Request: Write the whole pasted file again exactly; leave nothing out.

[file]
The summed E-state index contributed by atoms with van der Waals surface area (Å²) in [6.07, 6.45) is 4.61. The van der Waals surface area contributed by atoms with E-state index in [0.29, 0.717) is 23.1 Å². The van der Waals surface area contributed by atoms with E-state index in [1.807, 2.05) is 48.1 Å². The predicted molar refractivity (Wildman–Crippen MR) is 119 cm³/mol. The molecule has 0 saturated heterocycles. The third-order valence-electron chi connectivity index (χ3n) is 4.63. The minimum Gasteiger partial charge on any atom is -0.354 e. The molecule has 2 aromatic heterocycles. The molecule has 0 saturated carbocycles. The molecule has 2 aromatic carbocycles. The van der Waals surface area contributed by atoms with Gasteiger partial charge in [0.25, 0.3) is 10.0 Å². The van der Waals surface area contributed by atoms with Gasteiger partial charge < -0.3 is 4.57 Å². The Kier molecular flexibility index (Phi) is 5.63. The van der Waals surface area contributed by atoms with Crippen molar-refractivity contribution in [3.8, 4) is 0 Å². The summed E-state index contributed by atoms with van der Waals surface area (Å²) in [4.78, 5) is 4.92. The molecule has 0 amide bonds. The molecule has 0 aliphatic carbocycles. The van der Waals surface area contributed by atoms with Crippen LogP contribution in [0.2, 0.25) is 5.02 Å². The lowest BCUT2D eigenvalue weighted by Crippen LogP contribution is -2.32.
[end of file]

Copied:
The summed E-state index contributed by atoms with van der Waals surface area (Å²) in [6.07, 6.45) is 4.61. The van der Waals surface area contributed by atoms with E-state index in [0.29, 0.717) is 23.1 Å². The van der Waals surface area contributed by atoms with E-state index in [1.807, 2.05) is 48.1 Å². The predicted molar refractivity (Wildman–Crippen MR) is 119 cm³/mol. The molecule has 0 saturated heterocycles. The third-order valence-electron chi connectivity index (χ3n) is 4.63. The minimum Gasteiger partial charge on any atom is -0.354 e. The molecule has 2 aromatic heterocycles. The molecule has 0 saturated carbocycles. The molecule has 2 aromatic carbocycles. The van der Waals surface area contributed by atoms with Gasteiger partial charge in [0.25, 0.3) is 10.0 Å². The van der Waals surface area contributed by atoms with Gasteiger partial charge < -0.3 is 4.57 Å². The Kier molecular flexibility index (Phi) is 5.63. The van der Waals surface area contributed by atoms with Crippen molar-refractivity contribution in [3.8, 4) is 0 Å². The summed E-state index contributed by atoms with van der Waals surface area (Å²) in [4.78, 5) is 4.92. The molecule has 0 amide bonds. The molecule has 0 aliphatic carbocycles. The van der Waals surface area contributed by atoms with Crippen LogP contribution in [0.2, 0.25) is 5.02 Å². The lowest BCUT2D eigenvalue weighted by Crippen LogP contribution is -2.32.